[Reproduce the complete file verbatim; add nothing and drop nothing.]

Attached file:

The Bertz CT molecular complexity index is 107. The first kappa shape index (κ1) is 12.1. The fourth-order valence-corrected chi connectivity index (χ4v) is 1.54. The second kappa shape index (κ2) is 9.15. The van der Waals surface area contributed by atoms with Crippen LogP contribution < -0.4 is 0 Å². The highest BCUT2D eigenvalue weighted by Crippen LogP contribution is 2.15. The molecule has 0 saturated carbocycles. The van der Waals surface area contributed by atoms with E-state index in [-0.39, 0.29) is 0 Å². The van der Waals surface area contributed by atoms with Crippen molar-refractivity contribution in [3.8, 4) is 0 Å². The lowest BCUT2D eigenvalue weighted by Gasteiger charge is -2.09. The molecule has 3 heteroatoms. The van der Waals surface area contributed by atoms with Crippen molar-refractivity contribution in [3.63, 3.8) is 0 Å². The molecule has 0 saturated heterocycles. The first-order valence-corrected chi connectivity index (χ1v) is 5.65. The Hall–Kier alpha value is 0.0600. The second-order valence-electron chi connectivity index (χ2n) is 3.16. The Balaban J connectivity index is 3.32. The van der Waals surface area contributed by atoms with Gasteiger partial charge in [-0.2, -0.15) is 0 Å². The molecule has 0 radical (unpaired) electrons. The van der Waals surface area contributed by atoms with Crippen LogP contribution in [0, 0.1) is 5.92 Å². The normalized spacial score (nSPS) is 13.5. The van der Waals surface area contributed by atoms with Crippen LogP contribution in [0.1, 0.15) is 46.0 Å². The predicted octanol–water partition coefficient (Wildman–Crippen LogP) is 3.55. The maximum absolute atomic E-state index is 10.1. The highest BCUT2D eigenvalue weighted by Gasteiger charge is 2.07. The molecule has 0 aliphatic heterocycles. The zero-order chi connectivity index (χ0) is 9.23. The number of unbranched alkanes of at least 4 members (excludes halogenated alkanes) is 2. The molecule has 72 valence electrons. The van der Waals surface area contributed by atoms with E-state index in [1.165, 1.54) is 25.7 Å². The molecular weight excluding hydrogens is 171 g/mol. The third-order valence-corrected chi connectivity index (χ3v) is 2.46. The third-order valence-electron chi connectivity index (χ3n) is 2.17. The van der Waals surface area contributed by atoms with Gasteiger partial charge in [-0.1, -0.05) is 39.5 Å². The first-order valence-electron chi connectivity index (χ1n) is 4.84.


The Bertz CT molecular complexity index is 107. The first kappa shape index (κ1) is 12.1. The fourth-order valence-corrected chi connectivity index (χ4v) is 1.54. The second kappa shape index (κ2) is 9.15. The van der Waals surface area contributed by atoms with Crippen LogP contribution < -0.4 is 0 Å². The highest BCUT2D eigenvalue weighted by Crippen LogP contribution is 2.15. The molecule has 0 saturated carbocycles. The van der Waals surface area contributed by atoms with E-state index in [-0.39, 0.29) is 0 Å². The van der Waals surface area contributed by atoms with Crippen molar-refractivity contribution in [3.8, 4) is 0 Å². The lowest BCUT2D eigenvalue weighted by Gasteiger charge is -2.09. The molecule has 3 heteroatoms. The van der Waals surface area contributed by atoms with Crippen molar-refractivity contribution in [3.63, 3.8) is 0 Å². The molecule has 0 saturated heterocycles. The first-order valence-corrected chi connectivity index (χ1v) is 5.65. The Hall–Kier alpha value is 0.0600. The second-order valence-electron chi connectivity index (χ2n) is 3.16. The Balaban J connectivity index is 3.32. The van der Waals surface area contributed by atoms with Gasteiger partial charge in [-0.2, -0.15) is 0 Å². The molecule has 0 radical (unpaired) electrons. The van der Waals surface area contributed by atoms with Crippen LogP contribution in [0, 0.1) is 5.92 Å². The normalized spacial score (nSPS) is 13.5. The van der Waals surface area contributed by atoms with Crippen LogP contribution in [0.1, 0.15) is 46.0 Å². The predicted octanol–water partition coefficient (Wildman–Crippen LogP) is 3.55. The maximum absolute atomic E-state index is 10.1. The highest BCUT2D eigenvalue weighted by Gasteiger charge is 2.07. The molecule has 0 aliphatic heterocycles. The zero-order chi connectivity index (χ0) is 9.23. The number of unbranched alkanes of at least 4 members (excludes halogenated alkanes) is 2. The molecule has 72 valence electrons. The van der Waals surface area contributed by atoms with E-state index in [1.165, 1.54) is 25.7 Å². The molecular weight excluding hydrogens is 171 g/mol. The third-order valence-corrected chi connectivity index (χ3v) is 2.46. The third-order valence-electron chi connectivity index (χ3n) is 2.17. The van der Waals surface area contributed by atoms with Gasteiger partial charge in [-0.1, -0.05) is 39.5 Å². The first-order valence-electron chi connectivity index (χ1n) is 4.84.